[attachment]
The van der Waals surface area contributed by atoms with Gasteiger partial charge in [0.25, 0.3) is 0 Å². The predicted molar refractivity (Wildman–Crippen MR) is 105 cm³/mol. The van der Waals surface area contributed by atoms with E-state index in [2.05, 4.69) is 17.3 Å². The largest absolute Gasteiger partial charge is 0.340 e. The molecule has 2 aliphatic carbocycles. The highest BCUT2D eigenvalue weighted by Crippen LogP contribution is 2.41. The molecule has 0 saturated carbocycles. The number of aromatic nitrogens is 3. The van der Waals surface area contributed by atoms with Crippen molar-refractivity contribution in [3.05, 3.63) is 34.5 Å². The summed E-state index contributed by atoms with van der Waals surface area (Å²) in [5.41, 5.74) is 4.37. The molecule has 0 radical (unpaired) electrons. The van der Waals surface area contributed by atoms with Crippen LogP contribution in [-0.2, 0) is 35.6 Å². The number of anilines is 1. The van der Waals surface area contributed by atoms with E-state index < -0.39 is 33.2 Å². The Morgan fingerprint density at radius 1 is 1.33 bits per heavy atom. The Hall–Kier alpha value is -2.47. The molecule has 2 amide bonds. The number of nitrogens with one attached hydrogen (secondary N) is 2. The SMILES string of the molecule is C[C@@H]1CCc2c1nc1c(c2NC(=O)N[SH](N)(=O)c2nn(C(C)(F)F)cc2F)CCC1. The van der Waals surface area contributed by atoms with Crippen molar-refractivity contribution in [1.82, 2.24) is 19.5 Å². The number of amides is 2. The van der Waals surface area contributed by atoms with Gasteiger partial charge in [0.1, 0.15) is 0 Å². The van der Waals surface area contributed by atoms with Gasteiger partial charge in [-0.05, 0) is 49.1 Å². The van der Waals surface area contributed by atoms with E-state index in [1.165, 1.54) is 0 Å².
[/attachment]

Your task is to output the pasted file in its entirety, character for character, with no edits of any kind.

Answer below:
The van der Waals surface area contributed by atoms with Gasteiger partial charge in [0.25, 0.3) is 0 Å². The predicted molar refractivity (Wildman–Crippen MR) is 105 cm³/mol. The van der Waals surface area contributed by atoms with E-state index in [2.05, 4.69) is 17.3 Å². The largest absolute Gasteiger partial charge is 0.340 e. The molecule has 2 aliphatic carbocycles. The highest BCUT2D eigenvalue weighted by Crippen LogP contribution is 2.41. The molecule has 0 saturated carbocycles. The number of aromatic nitrogens is 3. The van der Waals surface area contributed by atoms with Crippen molar-refractivity contribution in [3.05, 3.63) is 34.5 Å². The summed E-state index contributed by atoms with van der Waals surface area (Å²) in [5.41, 5.74) is 4.37. The molecule has 0 radical (unpaired) electrons. The van der Waals surface area contributed by atoms with Crippen LogP contribution in [-0.2, 0) is 35.6 Å². The number of anilines is 1. The van der Waals surface area contributed by atoms with E-state index < -0.39 is 33.2 Å². The Morgan fingerprint density at radius 1 is 1.33 bits per heavy atom. The Hall–Kier alpha value is -2.47. The molecule has 2 amide bonds. The number of nitrogens with one attached hydrogen (secondary N) is 2. The SMILES string of the molecule is C[C@@H]1CCc2c1nc1c(c2NC(=O)N[SH](N)(=O)c2nn(C(C)(F)F)cc2F)CCC1. The van der Waals surface area contributed by atoms with Crippen molar-refractivity contribution in [1.82, 2.24) is 19.5 Å². The number of amides is 2. The van der Waals surface area contributed by atoms with Gasteiger partial charge in [0.1, 0.15) is 0 Å². The van der Waals surface area contributed by atoms with Gasteiger partial charge in [-0.05, 0) is 49.1 Å². The van der Waals surface area contributed by atoms with E-state index in [1.165, 1.54) is 0 Å².